When Hitler became chancellor of Germany in 1933, the eugenicists realized they had a powerful ally in the highest position of the German government. Although many of the leading eugenicists never joined the Nazi Party, they worked closely with Nazis in the German government to develop a racial policy for the German people. The Nazis created a number of government agencies such as the Reich Office for Research on Race Hygiene and Population Biology to identify and solve the racial problems of Germany. They also established university chairs of Racial Hygiene in many of the most prestigious institutions of higher learning to study the racial problem.

By 1935, the racial experts proposed that allegedly undesirable elements (homosexuals, carriers of hereditary diseases, the terminally insane, and others) be excluded from German society through incarceration. The eugenicists also proposed that “alien” minorities in Germany (particularly the Jews and the Gypsies) be excluded as well and forbidden to intermarry with Germans. The German parliament responded by passing the infamous Nuremberg laws that deprived Jews and Gypsies of German citizenship and provided stiff penalties for sexual relations between Germans and non-Germans. The government also established bureaus to deal with the several racially undesirable elements in Germany. To deal with the Gypsies, the government established the Zentralstelle zur Bekaempfung des Ziguenerunwesen Zentralstelle zur Bekaempfung des Ziguenerunwesen (ZBZ; the Central Office to Combat the Gypsy Pest).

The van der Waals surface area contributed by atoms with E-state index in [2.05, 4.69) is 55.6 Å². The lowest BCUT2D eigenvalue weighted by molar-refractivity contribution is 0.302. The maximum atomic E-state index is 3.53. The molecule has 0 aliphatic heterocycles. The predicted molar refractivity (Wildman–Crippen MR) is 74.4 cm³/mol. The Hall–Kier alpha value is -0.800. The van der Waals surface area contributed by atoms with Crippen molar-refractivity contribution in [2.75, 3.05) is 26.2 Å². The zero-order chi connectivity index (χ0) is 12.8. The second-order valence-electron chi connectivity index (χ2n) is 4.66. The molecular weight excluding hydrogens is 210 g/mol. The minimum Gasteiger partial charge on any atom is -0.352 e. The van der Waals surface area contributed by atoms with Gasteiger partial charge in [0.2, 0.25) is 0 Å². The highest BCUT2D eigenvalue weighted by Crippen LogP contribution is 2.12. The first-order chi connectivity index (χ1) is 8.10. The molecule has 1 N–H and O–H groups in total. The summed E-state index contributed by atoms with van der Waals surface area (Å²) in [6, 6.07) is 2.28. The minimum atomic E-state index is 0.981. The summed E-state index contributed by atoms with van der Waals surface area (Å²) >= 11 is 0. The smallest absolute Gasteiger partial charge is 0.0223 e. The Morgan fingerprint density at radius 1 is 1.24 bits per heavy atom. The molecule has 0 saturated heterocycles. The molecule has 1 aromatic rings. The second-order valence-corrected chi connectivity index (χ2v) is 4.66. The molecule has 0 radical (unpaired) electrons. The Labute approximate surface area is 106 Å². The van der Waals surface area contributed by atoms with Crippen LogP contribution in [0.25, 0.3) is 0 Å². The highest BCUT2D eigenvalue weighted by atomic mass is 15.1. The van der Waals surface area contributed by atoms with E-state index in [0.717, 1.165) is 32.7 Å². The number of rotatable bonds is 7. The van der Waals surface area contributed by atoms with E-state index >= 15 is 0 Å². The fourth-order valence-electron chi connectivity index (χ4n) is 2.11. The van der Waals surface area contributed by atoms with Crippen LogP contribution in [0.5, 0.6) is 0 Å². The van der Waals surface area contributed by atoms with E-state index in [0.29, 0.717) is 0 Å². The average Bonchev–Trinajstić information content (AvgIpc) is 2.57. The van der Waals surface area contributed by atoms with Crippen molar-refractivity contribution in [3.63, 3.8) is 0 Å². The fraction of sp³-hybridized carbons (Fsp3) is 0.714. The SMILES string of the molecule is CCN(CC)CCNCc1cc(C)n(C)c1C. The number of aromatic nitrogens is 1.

One career bureaucrat of the ZBZ, Senior Council Ernst Zindel, recommended in 1935 that the Gypsies be identified and placed on reservations under close supervision. Accordingly, Reinhard Heydrich, head of the Sicherheitdienst (SD; the secret service) and the ZBZ, commissioned a young scientist named Robert Ritter to study and identify all Gypsies living in Germany. Ritter performed a number of tests on more than twenty thousand German Gypsies over the next ten years, including blood types, cranial and skeletal measurements, and eye, hair, and skin pigmentation. As Ritter’s work progressed, Heydrich adopted ever more restrictive legislation concerning the Gypsies.